Daphne Caruana Galizia billboards, banners taken down overnight

A decision by the authorities to take down billboards and banners calling for justice in the case investigating the murder of journalist Daphne Caruana Galizia has been described as the act of a regime using its power to trample on basic freedoms

The billboards and banners were taken down on Friday night
The billboards and banners were taken down on Friday night

The removal on Friday night of a number of billboards calling for justice in the case investigating the murder of Daphne Caruana Galizia was proof of the regime using its power to suppress criticism, protesters said.

Occupy Justice, which had set up the three billboards and banners on Thursday night, four months to the day after the journalist was killed in a car bomb, said that the enforcement overnight “was another episode of the regime using its power to trample on the basic freedoms of those who would criticise it”.

The government may have had every reason at law to enforce the removal of billboards but it had neglected those reasons every day before yesterday, the group said in a statement.

“It decided to enforce yesterday because our Ebbing, Missouri style protest billboards went up that same morning.”

The billboards and banners set up were reminiscent of those in the Oscar-nominated film Three Billboards Outside Ebbing, Missouri, in which a mother seeks justice for her murdered daughter.

Occupy Justice said that the government was warning all businesses that providing a service to civil society would bring retribution.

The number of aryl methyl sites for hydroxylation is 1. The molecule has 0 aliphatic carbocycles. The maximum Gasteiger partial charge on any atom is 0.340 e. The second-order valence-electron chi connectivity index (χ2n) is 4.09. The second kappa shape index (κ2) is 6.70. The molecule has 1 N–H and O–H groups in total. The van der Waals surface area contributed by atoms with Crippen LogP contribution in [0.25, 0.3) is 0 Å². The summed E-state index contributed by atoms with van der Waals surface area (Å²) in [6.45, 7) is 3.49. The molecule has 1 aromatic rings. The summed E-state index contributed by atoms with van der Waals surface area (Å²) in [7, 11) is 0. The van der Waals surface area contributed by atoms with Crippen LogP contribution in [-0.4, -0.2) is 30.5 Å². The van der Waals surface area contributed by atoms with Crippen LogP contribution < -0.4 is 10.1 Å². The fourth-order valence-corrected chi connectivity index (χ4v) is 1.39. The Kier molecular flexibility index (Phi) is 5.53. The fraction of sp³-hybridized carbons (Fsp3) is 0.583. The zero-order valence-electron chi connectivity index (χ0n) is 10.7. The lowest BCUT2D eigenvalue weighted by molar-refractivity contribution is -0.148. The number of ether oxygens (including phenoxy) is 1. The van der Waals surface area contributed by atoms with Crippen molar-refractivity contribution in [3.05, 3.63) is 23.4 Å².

“This surprises no one,” the statement read. “The climate of fear that has gripped the nation is justified by the discriminate application of the law to serve the interests of the powerful.”

The authorities, it said, had chosen a Friday night to carry out its enforcement, causing traffic chaos and inconvenience, "to combine its vile act of suppression with our gathering in Valletta at the Daphne Caruana Galizia memorial".

The group said that the government's zeal in enforcing planning laws on removable billboards yesterday contrasted with its eagerness to drown the country in cement and shadows.

“The government's zeal for enforcement of the law contrasts with the protection it gives to people who should evidently be investigated and perhaps indicted namely: Keith Schembri, Konrad Mizzi.” 

On Friday, around the world, there were other protests inspired by the Ebbing, Missouri billboards. A London protest called for justice for victims of the Grenfell Tower disaster. Florida activists called for justice for victims of weak gun control.

More in National

Get access to the real stories first with the digital edition

Subscribe